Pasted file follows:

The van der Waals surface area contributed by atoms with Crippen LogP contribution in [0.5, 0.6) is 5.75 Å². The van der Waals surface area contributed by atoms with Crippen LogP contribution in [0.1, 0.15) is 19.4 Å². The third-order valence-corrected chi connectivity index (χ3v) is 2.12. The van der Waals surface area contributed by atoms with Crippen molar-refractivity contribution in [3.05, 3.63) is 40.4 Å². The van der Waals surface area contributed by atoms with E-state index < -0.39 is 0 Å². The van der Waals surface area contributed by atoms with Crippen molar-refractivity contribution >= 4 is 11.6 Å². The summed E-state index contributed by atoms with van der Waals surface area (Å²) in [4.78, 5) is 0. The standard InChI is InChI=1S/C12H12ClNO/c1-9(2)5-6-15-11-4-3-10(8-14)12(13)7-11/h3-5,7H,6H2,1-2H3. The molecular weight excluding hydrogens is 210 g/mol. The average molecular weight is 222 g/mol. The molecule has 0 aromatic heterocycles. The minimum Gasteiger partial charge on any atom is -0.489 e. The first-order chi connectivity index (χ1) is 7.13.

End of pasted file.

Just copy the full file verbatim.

The van der Waals surface area contributed by atoms with Crippen LogP contribution in [0.5, 0.6) is 5.75 Å². The van der Waals surface area contributed by atoms with Crippen LogP contribution in [0.1, 0.15) is 19.4 Å². The third-order valence-corrected chi connectivity index (χ3v) is 2.12. The van der Waals surface area contributed by atoms with Crippen molar-refractivity contribution in [3.05, 3.63) is 40.4 Å². The van der Waals surface area contributed by atoms with E-state index < -0.39 is 0 Å². The van der Waals surface area contributed by atoms with Crippen molar-refractivity contribution >= 4 is 11.6 Å². The summed E-state index contributed by atoms with van der Waals surface area (Å²) in [4.78, 5) is 0. The standard InChI is InChI=1S/C12H12ClNO/c1-9(2)5-6-15-11-4-3-10(8-14)12(13)7-11/h3-5,7H,6H2,1-2H3. The molecular weight excluding hydrogens is 210 g/mol. The average molecular weight is 222 g/mol. The molecule has 0 aromatic heterocycles. The minimum Gasteiger partial charge on any atom is -0.489 e. The first-order chi connectivity index (χ1) is 7.13.